Summary: Statutory provision requiring that at least 75 percent of the members of a group (for example, credit union, employee group, trustee group, labor union, etc.) participate in paying at least part of the premium for group life insurance is deleted.

First Sponsor: Sen. Dean Martin

Final Action: Signed by governor

47th Legislature, First Regular Session – 2005

Short Title: Citrus, Fruit and Vegetable; Council

Summary: The requirement that an applicant for a business license to be a citrus or fruit and vegetable dealer, packer or shipper must attest to certain items of personal history (for example whether the applicant has ever had a related license in any state denied, suspended or revoked) via an affidavit is replaced by a requirement for a statement of the facts “signed under the penalty of perjury.” For the purposes of product standardization rules for citrus, fruits and vegetables, the definition of “year” is changed to July 1 through June 30 from September 1 through August 31. Changes in membership of the Citrus, Fruit and Vegetable Advisory Council.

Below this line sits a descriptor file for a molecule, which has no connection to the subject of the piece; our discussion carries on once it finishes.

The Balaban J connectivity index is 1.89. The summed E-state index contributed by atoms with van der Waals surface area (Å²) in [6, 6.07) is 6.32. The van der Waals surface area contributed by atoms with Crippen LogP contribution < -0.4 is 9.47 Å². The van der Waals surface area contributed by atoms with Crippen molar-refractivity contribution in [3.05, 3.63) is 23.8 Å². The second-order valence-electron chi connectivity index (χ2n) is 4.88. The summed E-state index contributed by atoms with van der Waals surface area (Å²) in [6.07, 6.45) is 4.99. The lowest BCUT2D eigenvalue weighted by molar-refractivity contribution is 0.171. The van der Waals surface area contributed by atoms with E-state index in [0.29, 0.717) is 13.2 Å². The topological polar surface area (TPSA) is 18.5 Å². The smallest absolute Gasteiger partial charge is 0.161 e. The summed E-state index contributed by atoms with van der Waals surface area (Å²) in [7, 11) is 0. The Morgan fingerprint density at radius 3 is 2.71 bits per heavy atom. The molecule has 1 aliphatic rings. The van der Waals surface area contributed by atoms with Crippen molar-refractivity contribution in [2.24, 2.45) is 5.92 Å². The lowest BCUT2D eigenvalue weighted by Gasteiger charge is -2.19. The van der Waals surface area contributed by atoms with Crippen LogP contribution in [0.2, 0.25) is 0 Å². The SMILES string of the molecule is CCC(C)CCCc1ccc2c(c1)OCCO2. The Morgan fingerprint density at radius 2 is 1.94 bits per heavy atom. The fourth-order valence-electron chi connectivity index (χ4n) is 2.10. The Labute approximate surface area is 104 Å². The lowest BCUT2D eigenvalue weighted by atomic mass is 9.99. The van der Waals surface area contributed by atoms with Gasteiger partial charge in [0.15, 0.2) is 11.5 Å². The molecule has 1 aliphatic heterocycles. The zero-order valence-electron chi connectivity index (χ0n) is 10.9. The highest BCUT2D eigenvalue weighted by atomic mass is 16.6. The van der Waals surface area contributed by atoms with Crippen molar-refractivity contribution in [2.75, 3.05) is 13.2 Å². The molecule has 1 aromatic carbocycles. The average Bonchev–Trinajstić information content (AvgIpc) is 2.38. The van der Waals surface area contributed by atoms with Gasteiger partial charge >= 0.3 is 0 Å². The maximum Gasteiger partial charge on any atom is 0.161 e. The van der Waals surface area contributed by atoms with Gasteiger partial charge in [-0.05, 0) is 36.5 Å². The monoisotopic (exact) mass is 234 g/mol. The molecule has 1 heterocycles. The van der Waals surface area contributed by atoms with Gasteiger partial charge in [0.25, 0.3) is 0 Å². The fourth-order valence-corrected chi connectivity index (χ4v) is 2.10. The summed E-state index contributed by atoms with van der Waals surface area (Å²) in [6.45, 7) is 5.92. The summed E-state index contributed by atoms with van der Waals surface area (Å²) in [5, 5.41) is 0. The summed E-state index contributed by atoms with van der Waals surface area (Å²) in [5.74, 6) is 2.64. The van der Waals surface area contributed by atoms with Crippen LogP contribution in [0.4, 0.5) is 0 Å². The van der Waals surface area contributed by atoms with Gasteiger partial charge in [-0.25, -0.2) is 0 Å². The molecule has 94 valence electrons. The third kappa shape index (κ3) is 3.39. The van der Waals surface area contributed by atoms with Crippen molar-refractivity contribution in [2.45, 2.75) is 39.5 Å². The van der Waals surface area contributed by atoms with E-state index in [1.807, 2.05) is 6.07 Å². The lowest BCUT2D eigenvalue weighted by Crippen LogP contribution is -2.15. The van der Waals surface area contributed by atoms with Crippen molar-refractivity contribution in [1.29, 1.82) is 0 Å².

First Sponsor: Sen. Jake Flake

Final Action: Signed by governor

46th Legislature, Second Regular Session – 2004

Short Title: Tech Correction: Public Health

Summary: Minor change to ARS 36-1490 pertaining to slum clearance and redevelopment. Apparent striker bus.

First Sponsor: Sen. Toni Hellon

Final Action: Referred to Senate Rules Committee (held)

46th Legislature, First Regular Session – 2003

Short Title: Airport Expansion Oversight

Summary: An Airport Expansion Oversight Commission is created; members are 1) legislators who represent districts that include any part of a city or town within a 65-decibel day-night sound level contour of a commercial airport owned by another city or town, and 2) legislators who represent any part of the city or town that owns the airport in question. A city or town cannot expand such an airport without submitting a plan to mitigate the impact of the expansion to the commission and 1) receiving the commission’s approval, or 2) complying with a commission alternative plan, or 3) submitting the issue to arbitration if it does not agree with the commission recommendation and thereafter complying with the arbitrator’s recommendation. Noncompliance means loss of revenue from the state aviation fund.